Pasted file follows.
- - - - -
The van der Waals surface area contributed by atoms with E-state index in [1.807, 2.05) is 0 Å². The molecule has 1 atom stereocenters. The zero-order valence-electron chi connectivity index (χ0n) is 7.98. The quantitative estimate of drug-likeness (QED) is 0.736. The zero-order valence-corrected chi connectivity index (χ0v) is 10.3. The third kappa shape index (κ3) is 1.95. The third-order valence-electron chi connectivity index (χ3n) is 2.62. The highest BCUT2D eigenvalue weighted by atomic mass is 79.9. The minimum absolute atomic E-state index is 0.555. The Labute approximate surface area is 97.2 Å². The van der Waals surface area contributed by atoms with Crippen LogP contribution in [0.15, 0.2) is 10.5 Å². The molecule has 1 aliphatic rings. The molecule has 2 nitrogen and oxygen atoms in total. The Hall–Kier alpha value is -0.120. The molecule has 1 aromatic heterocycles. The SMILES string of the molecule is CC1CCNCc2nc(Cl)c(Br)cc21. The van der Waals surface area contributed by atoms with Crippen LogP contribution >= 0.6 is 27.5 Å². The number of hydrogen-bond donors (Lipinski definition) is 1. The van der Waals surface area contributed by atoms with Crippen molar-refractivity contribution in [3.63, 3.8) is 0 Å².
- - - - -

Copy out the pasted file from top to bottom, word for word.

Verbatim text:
The van der Waals surface area contributed by atoms with E-state index in [1.807, 2.05) is 0 Å². The molecule has 1 atom stereocenters. The zero-order valence-electron chi connectivity index (χ0n) is 7.98. The quantitative estimate of drug-likeness (QED) is 0.736. The zero-order valence-corrected chi connectivity index (χ0v) is 10.3. The third kappa shape index (κ3) is 1.95. The third-order valence-electron chi connectivity index (χ3n) is 2.62. The highest BCUT2D eigenvalue weighted by atomic mass is 79.9. The minimum absolute atomic E-state index is 0.555. The Labute approximate surface area is 97.2 Å². The van der Waals surface area contributed by atoms with Crippen LogP contribution in [0.15, 0.2) is 10.5 Å². The molecule has 1 aliphatic rings. The molecule has 2 nitrogen and oxygen atoms in total. The Hall–Kier alpha value is -0.120. The molecule has 1 aromatic heterocycles. The SMILES string of the molecule is CC1CCNCc2nc(Cl)c(Br)cc21. The van der Waals surface area contributed by atoms with Crippen LogP contribution >= 0.6 is 27.5 Å². The number of hydrogen-bond donors (Lipinski definition) is 1. The van der Waals surface area contributed by atoms with Crippen molar-refractivity contribution in [3.63, 3.8) is 0 Å².